Also known as Maguk, this secluded swimming hole, surrounded by monsoon rainforest, is one of those hidden gems worth making the extra effort to see. It’s only about 90-minutes south of Jaribu, but most of that is along an unsteady dirt track! Park up and follow the 1km-long track through the creek and the pandanus forest to a waterfall and a peaceful plunge pool where you can enjoy a refreshing swim.
Useful Information About Kakadu National Park
How To Get To Kakadu National Park
Despite its remote location, getting to Kakadu isn’t as hard as you think. First of all, it’s a good idea to get to Darwin, whether that means booking a flight from any of Australia’s big cities or road-tripping your way to the Northern Territory. From here, you can choose to drive into Kakadu National Park or join a tour.
Getting to Kakadu National Park By Car
It takes just 90-minutes to reach Kakadu from Darwin, along well-maintained and sealed highway roads. Although some of the park’s attractions are accessible via 2WD, I’d highly recommend renting a 4WD to give you the freedom to explore as much of Kakadu as possible!
TOP TIP: Roads are prone to flooding in Kakadu, especially during the wet season, so it’s always a good idea to check the conditions of the road before you travel, especially if you’re in a 2WD.
Getting to Kakadu National Park With a Tour
If you’re not so confident driving a 4WD or just want a hassle-free trip to Kakadu, joining a tour will probably be the best option for you. There are loads of options available, whether you’re looking for a quick one-day tour or a luxury five-day adventure. Ideally, I’d recommend opting for at least a three-day tour to explore absolutely all of the things there are to do in Kakadu National Park and experience some really unique sights!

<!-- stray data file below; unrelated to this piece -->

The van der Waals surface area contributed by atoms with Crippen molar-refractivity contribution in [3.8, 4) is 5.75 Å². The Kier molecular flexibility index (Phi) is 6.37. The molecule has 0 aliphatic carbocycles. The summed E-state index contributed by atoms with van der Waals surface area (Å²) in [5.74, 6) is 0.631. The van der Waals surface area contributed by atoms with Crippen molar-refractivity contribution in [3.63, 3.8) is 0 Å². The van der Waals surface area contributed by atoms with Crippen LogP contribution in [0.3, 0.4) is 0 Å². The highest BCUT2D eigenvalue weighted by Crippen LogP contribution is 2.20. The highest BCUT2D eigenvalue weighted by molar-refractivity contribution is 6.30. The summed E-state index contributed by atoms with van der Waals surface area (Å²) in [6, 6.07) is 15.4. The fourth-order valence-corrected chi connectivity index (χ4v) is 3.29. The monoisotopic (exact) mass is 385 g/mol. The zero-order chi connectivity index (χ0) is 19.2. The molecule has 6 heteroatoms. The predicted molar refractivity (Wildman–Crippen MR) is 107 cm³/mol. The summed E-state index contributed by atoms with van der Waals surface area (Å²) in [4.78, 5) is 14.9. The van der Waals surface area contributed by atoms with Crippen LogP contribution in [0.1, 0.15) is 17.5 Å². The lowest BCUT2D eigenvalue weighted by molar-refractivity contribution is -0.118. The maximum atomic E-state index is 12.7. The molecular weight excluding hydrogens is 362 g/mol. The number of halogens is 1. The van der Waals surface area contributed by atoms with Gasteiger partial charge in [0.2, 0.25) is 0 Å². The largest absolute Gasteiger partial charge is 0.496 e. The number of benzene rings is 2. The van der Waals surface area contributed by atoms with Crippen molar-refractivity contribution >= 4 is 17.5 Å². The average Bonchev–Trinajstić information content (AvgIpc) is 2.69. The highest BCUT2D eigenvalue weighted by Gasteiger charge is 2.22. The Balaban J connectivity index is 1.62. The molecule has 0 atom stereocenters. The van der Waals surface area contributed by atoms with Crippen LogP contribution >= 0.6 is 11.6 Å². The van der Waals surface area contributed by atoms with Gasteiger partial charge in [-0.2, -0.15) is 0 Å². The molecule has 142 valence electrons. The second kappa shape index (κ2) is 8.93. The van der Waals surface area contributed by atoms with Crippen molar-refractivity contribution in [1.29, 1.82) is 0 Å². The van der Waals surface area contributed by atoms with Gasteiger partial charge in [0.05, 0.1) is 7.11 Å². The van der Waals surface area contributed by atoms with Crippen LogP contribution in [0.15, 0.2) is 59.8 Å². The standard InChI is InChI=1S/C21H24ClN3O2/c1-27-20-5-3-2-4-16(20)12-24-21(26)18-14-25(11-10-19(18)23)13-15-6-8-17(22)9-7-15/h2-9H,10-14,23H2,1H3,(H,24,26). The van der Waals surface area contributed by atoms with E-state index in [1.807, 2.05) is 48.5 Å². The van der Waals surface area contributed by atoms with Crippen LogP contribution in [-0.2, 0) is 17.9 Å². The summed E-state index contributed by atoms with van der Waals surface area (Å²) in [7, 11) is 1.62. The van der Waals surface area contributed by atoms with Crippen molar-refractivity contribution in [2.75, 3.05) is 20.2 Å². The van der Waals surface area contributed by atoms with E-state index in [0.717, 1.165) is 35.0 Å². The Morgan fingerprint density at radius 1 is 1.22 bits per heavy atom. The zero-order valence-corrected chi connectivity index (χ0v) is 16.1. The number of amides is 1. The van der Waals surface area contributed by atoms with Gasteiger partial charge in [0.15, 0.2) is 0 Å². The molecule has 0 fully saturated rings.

PRICE: From $1,400 for a 5-Day camping tour to Kakadu and Katherine Gorge
Where To Stay in Kakadu National Park
Accommodation in Kakadu National Park is varied and spread out! No matter where you decide to stay, you’ll still need to travel quite large distances each day as attractions are quite far apart from each other. I’ve picked out a range of accommodation that will suit all sorts of budgets, so you can pick the right one for you and worry about travelling in between later!
Luxury (240 AUD and up):
Luxury lodges in Kakadu National Park are unrivalled around the country, and the Bamurru Plains is considered to be the most luxurious of the bunch! Sitting just on the edge of Kakadu, guests are treated to one of just ten safari bungalows that look out over the floodplains. Surrounded by nature and with top-notch service, the outback doesn’t get much better than this! Not far away is the Wildman Wilderness Lodge where luxury glamping tents are equipped with modern ensuite bathrooms and guests share an infinity pool too!